Catching Katy

Reads, Eats, & Everything Else


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Peanut Butter Cookies

I can’t believe it took me this long to share this recipe – and that this is only the fourth dessert/sweets recipe I have posted on my blog. I bake a lot. I have no excuse. Anyway, this is literally the easiest cookie to make. If you are not a baker you can make these, and if you are a baker you will love how easy these are. And many of you may recognize these cookies. My mom made these a lot growing up and you can easily find the recipe online. Some call them Magic Cookies – not because of any “special” ingredient – but because they are that easy and they are that good.

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You start with your ingredients – only 4 of them. Well, technically 5, but the flour doesn’t go in the cookies. And you don’t have to have a Kitchen Aid mixer. You can use a hand mixer or you can even use a blender or food processor.

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Mix the peanut butter and sugar until combined.

 

Go ahead and beat the egg a little with a fork. Add an egg and vanilla. Dough will be moist but slightly crumbly.

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Roll dough into balls. I usually make them pretty small – max the size of a golf ball. Place onto cookie sheet.

 

Pour a little flour into a cup or bowl (just a few tablespoons). Dip a fork into the flour, then flatten the cookies with the floured fork.

Bake ’em up and sit back and enjoy! Little time, little clean up. 1 recipe makes about 20 cookies, give or take, depending on what size you make them.

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Peanut Butter Cookies

Ingredients:

  • 1 C peanut butter
  • 1 C sugar
  • 1 egg, beaten
  • 1 tsp. vanilla extract
  • flour (~2-3 Tbsp.)

Directions:

Preheat oven to 350°

In food processor or mixing bowl, combine peanut butter and sugar. Mix well.

Stir in egg and vanilla.

Roll dough into ~3/4 inch balls and place onto ungreased cookie sheet. Flatten each cookie with a floured fork.

Bake at 350° for 10-12 minutes.


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Whole30 Cheat

Hi, my name is Katy and I blatantly cheated on my Whole30 and I am ok with it. There was never going to be a full 30 days that I didn’t have some excuse to not do it. So I just went with January, knowing that I had already signed up for my favorite race of the year: the Hot Chocolate 5K. I’ve done it every year it has been in Atlanta and the whole point of racing (aside from the sweet sweatshirt) is the amazing treat at the end of the race – hot chocolate and chocolate fondue with all the dip-ins.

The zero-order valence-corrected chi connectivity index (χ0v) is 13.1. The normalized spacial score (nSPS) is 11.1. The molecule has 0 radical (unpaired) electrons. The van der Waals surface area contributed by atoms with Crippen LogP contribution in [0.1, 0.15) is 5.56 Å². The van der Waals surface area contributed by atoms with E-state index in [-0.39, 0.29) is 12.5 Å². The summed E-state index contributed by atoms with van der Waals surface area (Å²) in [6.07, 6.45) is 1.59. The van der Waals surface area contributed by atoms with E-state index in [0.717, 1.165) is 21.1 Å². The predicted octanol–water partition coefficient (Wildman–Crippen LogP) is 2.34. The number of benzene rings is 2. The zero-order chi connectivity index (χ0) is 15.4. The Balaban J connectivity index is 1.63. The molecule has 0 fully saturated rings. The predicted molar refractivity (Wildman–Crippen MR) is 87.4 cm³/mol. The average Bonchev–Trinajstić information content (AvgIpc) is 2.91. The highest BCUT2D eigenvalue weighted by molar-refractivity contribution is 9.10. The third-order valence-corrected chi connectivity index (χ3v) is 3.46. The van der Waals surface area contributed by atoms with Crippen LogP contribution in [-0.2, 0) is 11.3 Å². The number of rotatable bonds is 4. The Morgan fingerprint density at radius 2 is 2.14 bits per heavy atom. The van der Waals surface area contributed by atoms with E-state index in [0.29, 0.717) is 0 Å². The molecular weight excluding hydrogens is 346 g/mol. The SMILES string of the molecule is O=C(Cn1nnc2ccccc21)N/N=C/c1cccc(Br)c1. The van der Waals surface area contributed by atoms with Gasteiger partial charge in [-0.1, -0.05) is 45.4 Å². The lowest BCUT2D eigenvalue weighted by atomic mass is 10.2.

My Whole30 is not a full lifestyle change – I’ve known that from the start. It is to reset my habits and get used to leaving some things out a majority of the time. Perfect example: sweets. The goal is to only have sweets for the occasional treat – which is exactly what this was. And it actually worked really well – I had some chocolate, was completely satisfied and had no desire to keep eating it (as I normally would have)! I’d call it a success!

If you haven’t checked out the sweetest race, I highly recommend it.

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Whole 30

I am not really one to jump on bandwagons – especially diet ones. I love food way too much. And I typically do pretty well eating healthy (enough) and exercising. This holiday season, however, I plummeted into an eating abyss. Sweets, sugar, snacking, chocolate, late-night snacks, sweets. Oh, and by the way, my number one problem is sweets. I know it sounds crazy and luckily (or maybe hopefully) you would never notice unless you were with me constantly – but I have an unbelievable, and at times uncontrollable, sweet tooth. And eating sweets leads to just eating more junk and stuff I don’t need. And honestly, I do believe that eating better would just make me feel better overall, but again – I like food too much and haven’t been willing to give up stuff. But I want to give it a shot.